This new partnership will give New Zealand researchers access to the Horizon Europe’s massive budget, along with new collaboration opportunities.
New Zealand has officially become an associate member of the EU’s Horizon Europe programme, giving its researchers access to new funding and collaboration options.
Horizon Europe is the EU’s key funding programme for research and innovation, with a budget of more than €95bn to fund scientific endeavours across EU member states.
The association status means researchers and organisations New Zealand can participate in Pillar II of the programme, a collaboration effort focused on global challenges such as energy, mobility, digital, space, health and the climate crisis.
The European Commission said New Zealand researchers will be able to collaborate on “equal terms” with those from EU member states, along with access to funding and networks of researchers to collaborate with.
This marks the first association with a close partner that is not geographically close to Europe. The Commission said this marks a new approach, as the EU works to strengthen its ties with partners that have a “solid scientific base and a robust research track record”.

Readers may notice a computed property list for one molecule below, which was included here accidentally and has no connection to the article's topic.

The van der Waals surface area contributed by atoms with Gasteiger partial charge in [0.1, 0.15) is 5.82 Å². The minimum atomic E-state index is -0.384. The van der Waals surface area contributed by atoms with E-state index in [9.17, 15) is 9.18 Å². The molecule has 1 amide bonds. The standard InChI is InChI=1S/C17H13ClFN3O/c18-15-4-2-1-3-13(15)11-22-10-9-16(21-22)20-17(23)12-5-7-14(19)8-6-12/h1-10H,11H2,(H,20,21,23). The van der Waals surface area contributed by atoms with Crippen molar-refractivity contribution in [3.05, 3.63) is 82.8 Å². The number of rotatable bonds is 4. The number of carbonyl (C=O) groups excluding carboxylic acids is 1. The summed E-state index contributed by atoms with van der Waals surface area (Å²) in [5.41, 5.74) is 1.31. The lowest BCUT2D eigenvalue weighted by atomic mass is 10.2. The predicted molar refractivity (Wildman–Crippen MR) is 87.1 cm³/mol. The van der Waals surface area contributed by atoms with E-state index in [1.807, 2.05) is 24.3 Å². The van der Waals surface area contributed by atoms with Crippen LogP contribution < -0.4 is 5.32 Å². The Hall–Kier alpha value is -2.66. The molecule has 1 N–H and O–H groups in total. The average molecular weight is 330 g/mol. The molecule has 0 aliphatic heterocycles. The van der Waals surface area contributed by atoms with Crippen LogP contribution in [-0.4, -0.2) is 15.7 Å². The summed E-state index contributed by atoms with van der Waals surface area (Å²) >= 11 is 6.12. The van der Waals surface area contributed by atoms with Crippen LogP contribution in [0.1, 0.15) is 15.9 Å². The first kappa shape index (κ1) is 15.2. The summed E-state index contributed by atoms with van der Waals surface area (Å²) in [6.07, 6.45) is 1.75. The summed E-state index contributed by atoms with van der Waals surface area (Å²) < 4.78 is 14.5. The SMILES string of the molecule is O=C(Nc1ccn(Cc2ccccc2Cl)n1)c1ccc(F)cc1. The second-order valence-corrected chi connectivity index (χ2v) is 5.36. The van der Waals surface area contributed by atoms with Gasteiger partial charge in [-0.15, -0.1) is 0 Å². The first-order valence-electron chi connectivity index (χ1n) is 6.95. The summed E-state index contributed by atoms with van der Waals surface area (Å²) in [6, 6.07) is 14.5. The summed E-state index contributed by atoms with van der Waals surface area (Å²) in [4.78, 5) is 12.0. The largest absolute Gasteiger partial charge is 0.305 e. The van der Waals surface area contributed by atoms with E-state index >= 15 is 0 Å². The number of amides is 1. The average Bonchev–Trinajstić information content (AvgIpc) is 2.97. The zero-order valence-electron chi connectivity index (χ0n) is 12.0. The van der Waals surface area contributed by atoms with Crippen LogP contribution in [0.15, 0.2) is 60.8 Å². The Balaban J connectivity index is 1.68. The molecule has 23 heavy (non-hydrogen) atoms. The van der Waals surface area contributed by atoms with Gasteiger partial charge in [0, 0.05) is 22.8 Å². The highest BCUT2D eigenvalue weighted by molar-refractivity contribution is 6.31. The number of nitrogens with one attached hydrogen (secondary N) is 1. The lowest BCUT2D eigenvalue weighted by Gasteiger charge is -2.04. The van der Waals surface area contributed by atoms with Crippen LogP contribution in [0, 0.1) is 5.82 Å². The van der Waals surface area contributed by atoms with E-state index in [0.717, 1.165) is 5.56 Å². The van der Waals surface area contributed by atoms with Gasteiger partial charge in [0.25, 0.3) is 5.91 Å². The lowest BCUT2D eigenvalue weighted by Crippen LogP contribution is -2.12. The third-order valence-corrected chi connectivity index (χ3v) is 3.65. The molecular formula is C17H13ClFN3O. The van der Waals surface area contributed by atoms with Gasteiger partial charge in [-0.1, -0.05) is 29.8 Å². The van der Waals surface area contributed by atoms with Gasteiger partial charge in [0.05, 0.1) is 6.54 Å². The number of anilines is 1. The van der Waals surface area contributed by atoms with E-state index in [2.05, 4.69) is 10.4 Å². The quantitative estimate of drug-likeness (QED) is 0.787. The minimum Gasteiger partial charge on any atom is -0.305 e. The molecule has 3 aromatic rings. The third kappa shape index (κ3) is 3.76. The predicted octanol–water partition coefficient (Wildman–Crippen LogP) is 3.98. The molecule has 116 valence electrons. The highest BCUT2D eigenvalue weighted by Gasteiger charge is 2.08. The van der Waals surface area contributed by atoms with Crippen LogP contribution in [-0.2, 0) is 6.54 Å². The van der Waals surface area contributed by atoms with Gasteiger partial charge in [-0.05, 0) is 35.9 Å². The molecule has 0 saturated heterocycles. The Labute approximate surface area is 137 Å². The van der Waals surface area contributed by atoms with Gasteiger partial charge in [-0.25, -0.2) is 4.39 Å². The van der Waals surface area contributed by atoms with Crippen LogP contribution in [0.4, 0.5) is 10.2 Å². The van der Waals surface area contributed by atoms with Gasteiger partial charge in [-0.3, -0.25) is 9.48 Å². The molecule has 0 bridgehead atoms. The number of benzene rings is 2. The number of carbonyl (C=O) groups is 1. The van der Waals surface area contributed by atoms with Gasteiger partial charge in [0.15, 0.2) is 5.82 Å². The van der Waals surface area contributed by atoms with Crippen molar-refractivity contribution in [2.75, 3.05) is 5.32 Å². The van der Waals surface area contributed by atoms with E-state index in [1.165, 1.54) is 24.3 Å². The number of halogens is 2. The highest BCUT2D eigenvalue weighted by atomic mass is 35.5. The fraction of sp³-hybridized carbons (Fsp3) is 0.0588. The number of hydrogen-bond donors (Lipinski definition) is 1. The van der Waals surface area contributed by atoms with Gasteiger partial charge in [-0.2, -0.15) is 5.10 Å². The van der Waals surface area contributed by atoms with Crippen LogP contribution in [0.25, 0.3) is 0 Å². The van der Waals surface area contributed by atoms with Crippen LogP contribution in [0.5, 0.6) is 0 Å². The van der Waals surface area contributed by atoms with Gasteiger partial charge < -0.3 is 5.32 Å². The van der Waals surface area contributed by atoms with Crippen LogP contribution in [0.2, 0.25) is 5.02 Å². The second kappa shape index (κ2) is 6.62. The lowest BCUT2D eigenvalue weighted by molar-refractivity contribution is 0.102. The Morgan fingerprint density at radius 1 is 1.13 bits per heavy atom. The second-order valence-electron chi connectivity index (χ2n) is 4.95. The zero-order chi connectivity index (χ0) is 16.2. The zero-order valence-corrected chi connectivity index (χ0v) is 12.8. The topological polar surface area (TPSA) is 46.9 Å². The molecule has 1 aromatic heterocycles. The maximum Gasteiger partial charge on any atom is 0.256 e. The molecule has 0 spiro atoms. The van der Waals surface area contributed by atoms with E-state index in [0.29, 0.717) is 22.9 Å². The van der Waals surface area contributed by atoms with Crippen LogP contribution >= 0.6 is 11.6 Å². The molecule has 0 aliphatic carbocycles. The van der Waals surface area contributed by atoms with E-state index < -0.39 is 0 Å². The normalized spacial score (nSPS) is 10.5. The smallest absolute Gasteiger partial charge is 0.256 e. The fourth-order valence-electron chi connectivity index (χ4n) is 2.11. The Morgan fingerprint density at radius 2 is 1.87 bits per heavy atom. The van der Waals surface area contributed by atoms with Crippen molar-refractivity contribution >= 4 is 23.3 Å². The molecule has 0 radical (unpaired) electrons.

European Commission president Ursula von der Leyen said New Zealand is close to the EU in “many other ways”, such as its capacity and willingness to innovate.
“We are looking forward to pooling our best minds and talents to work together on the next generation of clean tech, biotech and digital projects,” von der Leyen said.
The EU and New Zealand also signed a free trade agreement, which is expected to cut roughly €140m in duties for EU companies in its first year, according to the Commission. This deal was agreed yesterday (9 July) and has been submitted to the European Parliament for its consent.
UK poised for re-entry
Meanwhile, the UK is expected to finally rejoin Horizon Europe as soon as tomorrow (11 July), following years of failed negotiations. The aftermath of Brexit left many UK researchers on uncertain footing for the future, but diplomatic sources told media outlets last week that a deal had been reached on the specifics of the UK’s rekindled membership.
Officials told Politico that the UK will rejoin Horizon Europe and the Copernicus Earth observation programme, but not the Euratom’s nuclear energy R&D scheme.
Ireland was one of the countries majorly hit by the UK’s departure from Horizon because of significant research ties between the two countries. Some research bodies in Ireland have even urged the Government to speed up and help finalise the UK’s involvement with Horizon.
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